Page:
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Osage LGBTQ+ artist Marx Cassity releases breakthrough album ‘2Sacred’

The album, released during Native American Heritage Month, tackles themes of climate change, discrimination against LGBTQ+ and Native youth, the power of community and suicide awareness

On Nov. 5, acclaimed singer-songwriter and electronic rock artist Marx Cassity will release 2Sacred, the breakthrough album that NPR says, “tackles climate change, discrimination against trans and Native youth and the return of Native land.” 

2Sacred is a collection of 10 songs that Marx created working alongside engineer Justin Phelps (Amanda Palmer, Joe Satriani, Chris Isaak). The album explores what it means to be Two-Spirit – a Native American LGBTQ+ person who often fulfills traditional gender variant ceremonial and social roles in their cultures – and one who has learned to love and accept themselves and pursue art as an act of devotion.

Marx, who was called a “songwriter to be reckoned with” by No Depression and works under their given name Marca as a trauma therapist serving LGBTQ+ and Native clients, is an enrolled member of the Osage Nation. Marx placed an X in their name for the creation of 2Sacred in honor of the history of gender diversity in tribal societies around the world. Marx found inspiration for the album in childhood heroes including Annie Lennox, The Cranberries, Freddie Mercury and Buffy Sainte-Marie, among others.

A fire was lit under Marx to create 2Sacred after reading the shocking statistic that 33% of Native American LGBTQ+ youth attempted suicide in 2020. Marx poured the emotions of being made to feel they were an abomination growing up queer on a Native reservation in Oklahoma into the powerhouse album, which also addresses themes of trauma, suicide awareness, decolonization of sexuality and gender, having to leave home due to being ostracized for being queer, as well as the power of community, ceremony, love and support and inspiration channeled through their ancestors.

“After hearing the horrifying statistic about the shockingly high suicide rates of Native American LGBTQ youth, my mission for creating this project was born,” Marx said. “If I can make art that even one person hears, or sees, and they stay alive and love themselves and their identity more because of it, mission accomplished.”

Marx struggled with addiction and suicidal thoughts as a young person, until one day, a building they were leaning against got struck by lightning. Marx was thrown several feet and heard an undeniable message they believe came from their ancestors: “Rise up child, you’re here for a reason” expressed in the lead single, “How Long,” a moving piano-rock anthem that builds to a crescendo of love and self-acceptance. Reminiscent of Eurythmics in its edgy synthesizers, dance beats and powerful vocals, and channeling the energy of chart-topping ‘80s songstress Bonnie Tyler, it conveys that vital message for anyone who has felt marginalized by society, “Rise up child, you’re here for a reason.”

The album, released during Native American Heritage Month, tackles themes of climate change, discrimination against LGBTQ+ and Native youth, the power of community and suicide awareness. Courtesy Photo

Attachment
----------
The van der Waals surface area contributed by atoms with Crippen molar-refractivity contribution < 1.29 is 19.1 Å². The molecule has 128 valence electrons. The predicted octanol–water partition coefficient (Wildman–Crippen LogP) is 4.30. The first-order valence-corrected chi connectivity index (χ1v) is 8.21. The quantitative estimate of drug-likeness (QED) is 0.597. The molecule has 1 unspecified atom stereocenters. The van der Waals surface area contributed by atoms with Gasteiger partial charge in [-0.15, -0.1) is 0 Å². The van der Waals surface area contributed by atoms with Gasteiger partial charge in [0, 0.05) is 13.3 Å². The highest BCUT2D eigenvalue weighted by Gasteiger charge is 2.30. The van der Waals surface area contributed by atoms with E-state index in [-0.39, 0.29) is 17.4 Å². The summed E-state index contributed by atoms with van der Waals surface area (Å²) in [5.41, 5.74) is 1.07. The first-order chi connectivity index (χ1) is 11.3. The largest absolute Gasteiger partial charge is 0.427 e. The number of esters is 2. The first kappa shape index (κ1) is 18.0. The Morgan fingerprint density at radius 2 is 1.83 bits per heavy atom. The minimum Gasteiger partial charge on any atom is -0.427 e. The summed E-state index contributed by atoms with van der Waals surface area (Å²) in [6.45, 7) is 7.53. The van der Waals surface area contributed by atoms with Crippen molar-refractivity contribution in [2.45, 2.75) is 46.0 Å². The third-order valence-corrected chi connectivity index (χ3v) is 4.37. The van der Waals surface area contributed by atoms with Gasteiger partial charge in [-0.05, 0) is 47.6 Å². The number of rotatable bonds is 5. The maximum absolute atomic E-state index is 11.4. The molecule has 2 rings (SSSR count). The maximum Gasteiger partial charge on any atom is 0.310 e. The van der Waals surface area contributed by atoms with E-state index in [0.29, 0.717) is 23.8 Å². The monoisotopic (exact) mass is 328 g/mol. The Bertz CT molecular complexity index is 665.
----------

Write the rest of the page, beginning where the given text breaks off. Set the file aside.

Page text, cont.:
The video for “How Long” portrays the journey of a Two-Spirit youth struggling with their identity and eventually embracing it with the help of their community. Filmed at the historic gothic Old Church Concert Hall in Portland, Oregon and in Marx’s native Oklahoma including on the Osage Nation reservation, it also features evocative motion portraits of contemporary Two-Spirit people. WATCH THE VIDEO FOR “HOW LONG” HERE.

The album’s opener “Somewhere” combines Native and pop vocalizations and staccato percussion. Marx found inspiration for “Somewhere” in the trauma their Osage people endured, which is depicted in the book and the critically acclaimed Martin Scorcese film Killers of the Flower Moon. The song ends by giving voice to Marx’s ancestors who endured genocide, starvation, and displacement from their hunting grounds, rivers and homelands of the Midwest. LISTEN TO “SOMEWHERE” HERE.

Stand-out track “Thunderbird” was inspired by the Standing Rock pipeline protest and how it brought together hundreds of Native nations and people from all over the world to take climate action and brought visibility to Native Americans fighting for the Earth. “Thunderbird” was also inspired by Buffy Sainte-Marie, Sinead O’Connor and The Cranberries’ haunting track “Zombie,” incorporating Marx’s Irish roots.

2Sacred tracklisting:

1. Somewhere

2. Mourning Dove

3. How Long

4. A Little Better

5. Thunderbird

6. The Way You Move

7. Under Your Wing

8. Fly Away

9. The Dawn

10. 2Sacred

After years spent living in the Bay Area, Portland and Boulder, Colo., Marx recently returned to live in their native Oklahoma as an artist, therapist and activist for LGBTQ+ rights.

Marx received the NDN Collective Radical Imagination Grant and support from the Osage Nation Foundation to produce the video for “How Long” as well the 10-song album 2Sacred that focuses on Two-Spirit resilience, released during Native American Heritage Month in November.

Learn more about Marx Cassity here.



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